Background: Although proper outpatient asthma management sometimes requires care from subspecialists, there is little information on factors affecting receipt of subspecialty care in a managed care setting.
Objective: To determine factors associated with receipt of subspecialty care for children with asthma in a managed care organization.
Methods: We conducted an analysis of the claims from 3163 children with asthma enrolled in a university-based managed care organization from January 1998 to October 2000. We used logistic regression analysis to determine factors associated with an outpatient asthma visit with an allergist or pulmonologist.
Results: Of the 3163 patients, 443 (14%) had at least 1 subspecialist visit for asthma; 354 (80%) were seen by an allergist, 63 (14%) were seen by a pulmonologist, and 26 (6%) were seen by both. In multivariate analysis, patients with more severe asthma (odds ratio [OR], 3.81; 95% confidence interval [CI], 2.99-4.86) and older patients (OR, 1.04; 95% CI, 1.02-1.07) were more likely to receive care from a subspecialist. Compared with Medicaid patients, both non-Medicaid patients with copayment (OR, 2.52; 95% CI, 1.85-4.43) and non-Medicaid patients without any copayment (OR, 3.40; 95% CI, 2.35-4.93) were more likely to receive care from an asthma subspecialist.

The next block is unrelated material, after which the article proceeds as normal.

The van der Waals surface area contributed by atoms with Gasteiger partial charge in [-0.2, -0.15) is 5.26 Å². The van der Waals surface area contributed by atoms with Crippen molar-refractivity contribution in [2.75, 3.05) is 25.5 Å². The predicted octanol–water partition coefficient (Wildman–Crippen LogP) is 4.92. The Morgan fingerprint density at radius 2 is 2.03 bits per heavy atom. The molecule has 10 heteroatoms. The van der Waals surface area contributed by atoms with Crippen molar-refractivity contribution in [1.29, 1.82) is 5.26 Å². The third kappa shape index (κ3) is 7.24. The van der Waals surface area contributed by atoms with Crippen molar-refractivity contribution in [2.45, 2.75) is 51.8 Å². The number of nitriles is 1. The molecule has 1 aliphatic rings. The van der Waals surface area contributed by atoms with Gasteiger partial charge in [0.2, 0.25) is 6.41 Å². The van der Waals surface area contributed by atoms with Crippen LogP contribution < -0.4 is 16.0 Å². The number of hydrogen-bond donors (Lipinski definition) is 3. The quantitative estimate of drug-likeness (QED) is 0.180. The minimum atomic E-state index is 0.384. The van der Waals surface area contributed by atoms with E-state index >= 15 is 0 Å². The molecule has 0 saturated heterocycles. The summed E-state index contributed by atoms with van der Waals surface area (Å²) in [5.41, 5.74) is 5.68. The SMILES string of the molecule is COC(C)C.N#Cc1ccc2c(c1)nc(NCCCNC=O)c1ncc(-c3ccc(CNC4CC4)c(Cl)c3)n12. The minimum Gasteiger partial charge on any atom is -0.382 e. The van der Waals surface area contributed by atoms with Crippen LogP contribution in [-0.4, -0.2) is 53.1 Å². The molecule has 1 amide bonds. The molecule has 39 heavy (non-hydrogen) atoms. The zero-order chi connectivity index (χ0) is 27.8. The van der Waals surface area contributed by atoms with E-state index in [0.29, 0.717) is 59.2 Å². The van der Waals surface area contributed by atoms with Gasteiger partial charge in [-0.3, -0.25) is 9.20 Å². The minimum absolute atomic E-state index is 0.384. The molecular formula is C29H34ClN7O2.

Conclusions: Children insured by Medicaid are less likely to receive care from subspecialists for asthma. Reasons may be due to health care system-related factors, such as accessibility of subspecialists, to physician referral decisions, and/or to patient factors, such as adherence to recommendations to see a subspecialist. Our findings suggest a need to further investigate health care system barriers, physician referral, and patient acceptance and completion of subspecialty referral.